NHS England is set to ‘destroy’ one of the best GP occupational health services in the country by refusing to fund it beyond April, GP leaders have warned.
The Devon and Cornwall scheme currently allows GPs to self-refer for problems relating to stress and burnout in the workplace before they develop into performance issues but this will now cease, Devon LMC said.
Devon LMC medical secretary Dr Mark Sanford-Wood said the decision, which he branded as a ‘wilful destruction’ of the scheme, comes after a year-long struggle by local GP leaders in both Devon and Cornwall to protect it.
Writing in the January Devon LMC newsletter, Dr Sanford-Wood said: ‘After [31 March 2015] the only services that will receive funding are the needle-stick injury service and a one-off assessment for practitioners who are struggling. At a meeting that involved the two LMCs it was agreed by the area team that there would be run-off funding arrangements for those practitioners already in treatment but it was made clear that NHS England will henceforth not fund any treatment required by sick doctors.
‘The rationale from NHS England is that all treatments should be commissioned by CCGs and therefore a sick doctor should be directed to standard psychology services in the usual way. The argument has been made strenuously that this is completely inappropriate, but to no avail. I have also written to the clinical chairs of both CCGs inviting them to commission specialist [occupational health] services for sick doctors.
‘Understandably, their response has been cool, leaving us in a situation where the most likely outcome will be the termination of the service on 1 April 2015.’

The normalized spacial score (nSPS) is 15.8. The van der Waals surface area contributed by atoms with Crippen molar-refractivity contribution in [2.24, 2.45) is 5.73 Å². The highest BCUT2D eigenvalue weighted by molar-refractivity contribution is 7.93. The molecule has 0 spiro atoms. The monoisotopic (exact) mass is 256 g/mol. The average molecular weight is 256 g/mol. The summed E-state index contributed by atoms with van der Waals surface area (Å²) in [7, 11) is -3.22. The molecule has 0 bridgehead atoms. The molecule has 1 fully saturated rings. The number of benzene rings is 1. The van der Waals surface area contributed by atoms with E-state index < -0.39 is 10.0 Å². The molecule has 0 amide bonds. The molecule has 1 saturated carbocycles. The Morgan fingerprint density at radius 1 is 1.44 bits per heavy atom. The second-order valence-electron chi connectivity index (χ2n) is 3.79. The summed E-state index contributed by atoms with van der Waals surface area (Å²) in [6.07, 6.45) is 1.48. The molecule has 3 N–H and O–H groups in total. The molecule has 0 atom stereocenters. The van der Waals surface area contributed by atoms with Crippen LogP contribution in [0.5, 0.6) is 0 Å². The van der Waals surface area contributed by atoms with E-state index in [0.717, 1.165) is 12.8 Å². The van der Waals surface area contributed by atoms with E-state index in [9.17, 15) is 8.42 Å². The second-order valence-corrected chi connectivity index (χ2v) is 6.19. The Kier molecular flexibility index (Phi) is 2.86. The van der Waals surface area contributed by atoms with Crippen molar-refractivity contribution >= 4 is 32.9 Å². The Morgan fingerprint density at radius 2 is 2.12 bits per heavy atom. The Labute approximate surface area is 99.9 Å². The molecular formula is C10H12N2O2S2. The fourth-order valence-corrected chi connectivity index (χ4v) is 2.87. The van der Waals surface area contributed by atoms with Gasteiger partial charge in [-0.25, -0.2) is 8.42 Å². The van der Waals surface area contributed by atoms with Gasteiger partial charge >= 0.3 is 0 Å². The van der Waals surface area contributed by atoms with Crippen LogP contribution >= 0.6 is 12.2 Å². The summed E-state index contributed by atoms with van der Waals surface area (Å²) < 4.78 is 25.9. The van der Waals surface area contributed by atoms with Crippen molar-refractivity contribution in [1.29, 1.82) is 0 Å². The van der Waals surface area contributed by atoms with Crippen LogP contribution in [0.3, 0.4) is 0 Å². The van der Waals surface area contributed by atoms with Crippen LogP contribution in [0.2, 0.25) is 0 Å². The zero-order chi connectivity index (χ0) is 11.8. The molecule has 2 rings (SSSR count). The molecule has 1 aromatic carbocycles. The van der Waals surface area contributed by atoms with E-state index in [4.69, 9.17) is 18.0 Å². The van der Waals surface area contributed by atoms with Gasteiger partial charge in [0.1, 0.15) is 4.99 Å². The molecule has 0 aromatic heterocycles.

The news comes as a setback to Pulse’s long-running Battling Burnout campaign to protect GP occupational health support services, and despite NHS England making a pledge to provide national high-quality occupational health support to GPs who need it after making a number of U-turns last year.
Earlier this month, the GPC moved to help struggling GPs by launching a 42-page guide to help GPs manage workload pressures and a recent Pulse survey showed that four in 10 GPs had taken time out for burnout in the previous 12 months or thought they would in the coming year.
The GMC has said it will introduce ‘emotional resilience’ training and a national support service for doctors, after an internal review found that 28 doctors died by suicide while under investigation by the regulator. Earlier this month, GMC executives warned doctors need resilience training ‘like soldiers in Afghanistan’.
Dr Sanford-Wood said: ‘I find myself torn between sadness at the likely loss of such a national beacon of excellence and anger at its wilful destruction by NHS England, particularly on the background of our workforce crisis, and in the very month when research was published showing doctors in performance procedures to have a 2000% increase in suicide risk.’
NHS England’s Devon, Cornwall and Isles of Scilly area team was approached for comment.